Friday, January 31, 2020

The Power of Illumination in Poetry Essay Example for Free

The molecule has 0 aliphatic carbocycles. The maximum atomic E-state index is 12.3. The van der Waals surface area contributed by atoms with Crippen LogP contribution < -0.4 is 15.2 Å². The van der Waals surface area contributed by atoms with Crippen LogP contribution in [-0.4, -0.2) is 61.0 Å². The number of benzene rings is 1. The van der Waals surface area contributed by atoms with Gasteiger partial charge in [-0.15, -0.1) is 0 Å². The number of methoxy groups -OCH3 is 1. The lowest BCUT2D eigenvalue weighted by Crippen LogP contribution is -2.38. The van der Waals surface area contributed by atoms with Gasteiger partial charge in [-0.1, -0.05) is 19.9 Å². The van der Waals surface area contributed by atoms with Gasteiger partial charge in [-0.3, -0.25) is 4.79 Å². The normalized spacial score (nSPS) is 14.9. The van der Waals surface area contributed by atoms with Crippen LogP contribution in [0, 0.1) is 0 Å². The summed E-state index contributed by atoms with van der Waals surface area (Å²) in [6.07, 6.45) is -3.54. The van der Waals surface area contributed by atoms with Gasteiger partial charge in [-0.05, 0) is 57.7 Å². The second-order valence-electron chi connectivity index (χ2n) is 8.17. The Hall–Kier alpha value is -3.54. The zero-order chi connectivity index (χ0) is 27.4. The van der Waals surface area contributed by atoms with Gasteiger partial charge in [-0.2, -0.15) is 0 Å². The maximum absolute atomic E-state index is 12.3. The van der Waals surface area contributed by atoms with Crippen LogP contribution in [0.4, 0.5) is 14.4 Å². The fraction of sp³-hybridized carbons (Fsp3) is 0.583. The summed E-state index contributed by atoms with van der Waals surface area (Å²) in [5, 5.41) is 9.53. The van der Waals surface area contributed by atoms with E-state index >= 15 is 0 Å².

The Power of Illumination in Poetry Essay The stunning power of illumination found in poetry is a luxury for readers who love to read verses. Compared to other genres in Literature such as short stories or plays, poems offer insight in just one sitting, in a matter of minutes. In as few as four lines, the reader is offered an illumination about life, invaluable insight that would make him understand the events in his life and the world in general.   Such illuminations are found in the following poems: â€Å"London,† by William Blake offers us a tour of the London’s gloomy streets. â€Å"Traveling through the Dark,† penned by William Stafford, gives the readers a poignant account of death. â€Å"Ozymandias,† written by Percy Bysshe Shelley, introduces the concept of kings and royalty in a new way. â€Å"We Wear the Mask,† written by Paul Laurence Dunbar emphasizes the need for human falsities in society. â€Å"The Man He Killed,† by Thomas Hardy offers an alternate reality in respect to war. â€Å"The History of War,† by Billy Collins reveals the folly of cushioning the children from the spikes of the real world, of accurate history. â€Å"My Papa’s Waltz,† by Theodore Roethke offers the readers an endearing account of a father and son relationship. â€Å"Daystar,† written by Rita Dove characterizes one aspect of motherhood. â€Å"Spring and Fall,† penned by Gerard Manley Hopkins, renders the theme of mortality through a child named Margaret. The popular Robert Frost poem, â€Å"Stopping by Woods on a Snowy Evening,† documents the pull between responsibility and abandon. The wonderful poem, â€Å"Rain,† by Naomi Shihab Nye, describes safety through the eyes of a child. The witty poem, â€Å"Latin Women Pray,† by Judith Ortiz Cofer gives a criticism on religion. And finally, the last poem in the list, â€Å"Buffalo Bills/ defunct,† by e.e. cummings, mourns the death of popular cowboy, William Frederick Buffalo Bill Cody. In â€Å"London,† by William Blake, the persona characterizes London as a gloomy, oppressive place. The images portrayed in the poem are dark and disturbing. People’s faces are marked with woe and despair, and the only sound the reader ‘hears’ in the poem are cries. The tone of the persona is obviously dark and foreboding, warning the reader of despair and death.   William Stafford’s â€Å"Traveling through the Dark,† on the other hand, uses the issue of death to illustrate a lesson about life. The persona gives the reader an account of a dead deer, pregnant with a doe, lying on a narrow road. The persona is confronted with a dilemma of making a choice. To leave the deer and its doe on the road would cause accidents and therefore cause more deaths, so he decides to push the deer to fall onto the river. Rich in figurative language, the poem effectively uses the word, â€Å"swerve† to prove the point that big decisions in life might make a person radically change his convictions to get off the path he chose, so to speak. The popular poem, â€Å"Stopping by Woods on a Snowy Evening,† is rich with symbolism. The persona, who is making his way home, stops by the woods long enough to admire its beauty, but short enough to proceed to his destination. Here, the reader clearly sees the divide between the call of responsibility and the luxury of pure abandoned pleasure. The most unconventional style in poetry is revealed in the poem of e.e. cummings entitled, â€Å"Buffalo Bills/ defunct.† The verses are written in a different form and pattern, the lines are slashed to emphasize a point. The poem is an ode, or more appropriately, a eulogy for William Frederick Buffalo Bill Cody, a popular figure in America. These poems provide the reader a vicarious and enlightening experience about other places, about people, and about life’s big issues. The challenge for the reader is how to utilize this enlightenment, these points of illumination, for a better understanding of life.

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